Week Ends With a British Pound Flash Crash & a Non Farm Payroll Miss.
The Dollar Index* rose all week on continued Fed insistence that a rate hike was on the table in 2016. Most market participants factored in a rate hike at the December meeting. As the Dollar strengthened, gold, silver and foreign currencies fell.
The British Pound fell below $1.31 and was subjected to a flash crash on Thursday evening that dropped the pound about ten percent in a matter of minutes, pushing the pound below $1.20 and as low as $1.13.
Gold and silver fell 5 and 12 percent, respectively from Monday to Thursday on no particular news, other than the normal Fed chatter threatening rate hikes.
Friday morning, the Bureau of Labor Statistics released its non-farm payroll number for September showing that 156,000 jobs were created vs. an expectation of 176,000. The unemployment rate rose to 5.0%. The Fed pays particular attention to the non-farm labor number as a major determinant in its consideration whether to raise interest rates. A higher non-farm payroll number increases the likelihood that the Fed will raise rates, a lower one decreases the odds.
Despite the non farm payroll miss, Cleveland Fed President Mester who has been a vocerferous advocate for rate hikes and voted for a rate hike at the September Fed meeting, called the non- farm payroll number ‘solid’.
The non farm payroll miss caused an immediate reaction in the Dollar Index and the prices of gold and silver on Friday morning. Gold and silver rose modestly about .25 and 1%, respectively but remained well off their Monday highs. The Dollar Index fell about .40% early Friday morning but was still up over 1% on the week.
The vast majority of surveyed market participants do not expect a rate hike at the November meeting. Market participants remain mixed regarding the possibility of a rate hike at the Fed’s December meeting, although the probability fell after the release of the non farm payroll number.
Gold and Silver
Gold rose immediately prior to and after the Fed September meeting. Gold has traded in a range between $1308-1350 in September, further consolidating it gains from earlier in the year. Gold held, however, above $1,300 an ounce all of August and September. Gold broke to the upside from the low end of its September trading range following the Fed’s September 20-21 meeting. Gold ended last week at $1322 an ounce. This week, gold lost $75 an ounce and retraced only a small amount of its losses on Friday morning. Gold was trading at $1258 an ounce Friday morning.
Year to Date Dollar Index, Oil and Gold Prices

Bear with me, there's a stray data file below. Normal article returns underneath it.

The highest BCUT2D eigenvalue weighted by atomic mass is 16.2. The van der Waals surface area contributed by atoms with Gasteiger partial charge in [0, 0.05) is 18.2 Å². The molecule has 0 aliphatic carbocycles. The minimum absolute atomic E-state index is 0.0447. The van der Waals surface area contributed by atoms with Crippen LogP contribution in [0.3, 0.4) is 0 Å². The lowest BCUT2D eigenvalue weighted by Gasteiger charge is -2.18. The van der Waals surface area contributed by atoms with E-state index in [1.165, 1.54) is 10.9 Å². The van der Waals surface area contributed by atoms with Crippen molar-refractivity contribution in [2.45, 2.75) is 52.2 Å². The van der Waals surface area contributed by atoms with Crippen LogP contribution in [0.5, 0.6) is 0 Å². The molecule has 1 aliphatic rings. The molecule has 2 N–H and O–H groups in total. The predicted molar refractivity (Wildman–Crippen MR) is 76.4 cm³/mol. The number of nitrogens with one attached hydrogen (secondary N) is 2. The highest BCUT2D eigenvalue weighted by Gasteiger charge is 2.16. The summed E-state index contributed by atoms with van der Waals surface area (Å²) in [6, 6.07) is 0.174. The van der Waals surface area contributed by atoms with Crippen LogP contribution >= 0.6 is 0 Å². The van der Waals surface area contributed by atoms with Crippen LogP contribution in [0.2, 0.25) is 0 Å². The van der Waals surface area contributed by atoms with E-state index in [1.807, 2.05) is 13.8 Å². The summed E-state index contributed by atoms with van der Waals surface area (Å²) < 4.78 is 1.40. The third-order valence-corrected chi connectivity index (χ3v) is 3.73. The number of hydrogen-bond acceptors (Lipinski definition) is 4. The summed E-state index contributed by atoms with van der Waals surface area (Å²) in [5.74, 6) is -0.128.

Silver also popped after the September Fed meeting and touched briefly over $20 an ounce. Profit taking and rate hike talk had pushed silver down below $19.00 an ounce last week. This week silver lost 12% after rising significantly last week. The losses in silver were the worst percentage losses in a week since 2013. The price of silver is near its highest levels in two years, but far below its all time high of $50 an ounce reached in April 2011.
Year to Date Dollar Index, Oil and Silver Prices
Oil continued to shoot higher this week as a result of OPEC’s decision to cut production. Oil rose the first six months of 2016. Since then, oil had been trading on news of stockpiles and the possibility of output freeze talks. During the past few months, oil traded in the low $40 range, spiking and falling on inventory reports and from talks about upcoming meetings among oil producers to discuss output freezes or cuts. The OPEC decision to cut output last week has pushed oil back to over $50 a barrel.
The Presidential campaign will continue to dominate market participants’ attention. Fed statements regarding the state of the US economy in light of the non farm payroll miss will also be closely watched.
Here are some economic reports that could impact gold, silver and currency movements next week:
Oct 12 MBA Mortgage Index 10/08
Oct 12 Crude Inventories 10/08
Oct 12 FOMC Minutes Sep 21
Oct 13 Initial Claims 10/08
Oct 13 Continuing Claims 10/01
Oct 13 Export Prices ex-ag. Sep
Oct 13 Import Prices ex-oil Sep –
Oct 13 Natural Gas Inventories 10/08
Oct 13 Treasury Budget Sep
Oct 14 PPI Sep
Oct 14 Core PPI Sep
Oct 14 Retail Sales Sep
Oct 14 Retail Sales ex-auto Sep
Oct 14 Business Inventories Aug
Oct 14 Mich Sentiment Oct
* The US Dollar Index tracks the US dollar vs. the Euro, the Japanese Yen, the British Pound, the Canadian Dollar, the Swedish Krona and the Swiss Franc. The Euro comprises nearly 58% of the index.
This article by BGASC is not, and should not be regarded as, investment advice or as a recommendation regarding any particular course of action.